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Understand Allotropes and Nanochemistry

Worksheet Overview

QUESTION 1 of 10

In everyday life, chemistry involves chemical reactions which we can see, such as cooking, and experiments at school using test tubes. However, chemical changes take place at particle level and there are millions, even billions of these involved in every chemical reaction.

Nanochemistry deals with individual particles, i.e. at atom level. It is possible to arrange atoms inside an element in a different way and create allotropes of the same element. For example diamond, graphite and fullerenes are all allotropes of carbon.

 

Diamond is used in jewellery, but because it is the hardest substance that exists, it is also used in the manufacturing and building industries for cutting-tools. Diamonds have a high melting point, do not conduct electricity and are insoluble in water. Diamonds used in jewellery are almost colourless, clear and shiny, but industrial ones are coloured and opaque. Each atom is held by covalent bonds to four other atoms, which in turn are bonded to more and so on. They form a giant structure and the covalent bonds are incredibly strong, so the melting point is very high. The picture below shows a model of the structure of diamond:

 

The molecular structure of diamond.

 

Graphite is also made of carbon, but it is soft, opaque and black (but still shiny). It is also insoluble in water, but conducts electricity very well. Its melting point is high, so it can be used to make electrodes for electrolysis. It is made of flat layers that are far apart, which makes it slippery, so it can be used to make pencils. When you write with a pencil, some of the graphite slides off and leaves a mark on the paper. Look at the diagram below to see how different the structure of graphite is to that of diamond:

 

Molecular structure of graphite.

 

Fullerenes, also made of carbon, look very different to both graphite and diamond. Have a look at the structure of fullurenes:

 

Molecular structure of fullerenes.

 

Fullerenes are black solids, insoluble in water, but soluble in petrol. They are used to carry drug molecules around the body, and trap and remove dangerous substances from the body. Their nanotubes are used in catalyst systems.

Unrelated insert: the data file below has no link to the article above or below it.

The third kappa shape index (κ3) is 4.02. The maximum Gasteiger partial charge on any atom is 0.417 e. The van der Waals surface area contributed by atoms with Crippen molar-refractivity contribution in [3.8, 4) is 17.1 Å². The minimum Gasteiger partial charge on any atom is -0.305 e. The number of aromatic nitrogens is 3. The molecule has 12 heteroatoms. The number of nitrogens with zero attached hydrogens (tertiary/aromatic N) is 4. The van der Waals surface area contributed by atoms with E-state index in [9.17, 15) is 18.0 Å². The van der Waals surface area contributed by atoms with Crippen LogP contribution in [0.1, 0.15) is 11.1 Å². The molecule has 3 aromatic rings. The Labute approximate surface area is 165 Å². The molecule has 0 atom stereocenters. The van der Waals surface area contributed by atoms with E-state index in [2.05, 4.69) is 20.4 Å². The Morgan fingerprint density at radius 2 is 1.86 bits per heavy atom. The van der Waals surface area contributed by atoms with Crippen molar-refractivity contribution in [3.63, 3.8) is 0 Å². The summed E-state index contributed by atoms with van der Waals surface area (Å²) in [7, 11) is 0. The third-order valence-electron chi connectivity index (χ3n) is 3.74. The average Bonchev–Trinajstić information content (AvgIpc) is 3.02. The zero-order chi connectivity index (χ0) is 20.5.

Now it's time for some questions on this topic.

At what level does nanochemistry work?

At a solution level

At an atom level

On the macroscale

What is an allotrope?

A substance created by different arrangements of the atoms of the same element

A substance created by the same arrangement of the atoms of different elements

A substance that behaves differently depending on where it is placed

Diamond, graphite and fullerenes are allotropes of which element?

Mercury

Lithium

Carbon

Which allotrope of carbon is used to make pencils? 

How are diamonds used in the manufacturing and building industries?

Catalysts

Removing dangerous substances from the body

Cutting-tools

What type of bonds link carbon atoms together?

Covalent

Ionic

Which allotrope of carbon is shown in the diagram below?

 

Structure of fullerenes

Fullerene

Diamond

Graphite

What use of diamond is shown in the picture below?

 

Industrial

Jewellery

Drug transport

Which allotrope of carbon is shown in the picture below?

 

The structure of graphite

Graphite

Diamond

Fullerene

What type of substances are fullerenes?

Transparent gases

White liquids

Black solids

  • Question 1

At what level does nanochemistry work?

CORRECT ANSWER
At an atom level
EDDIE SAYS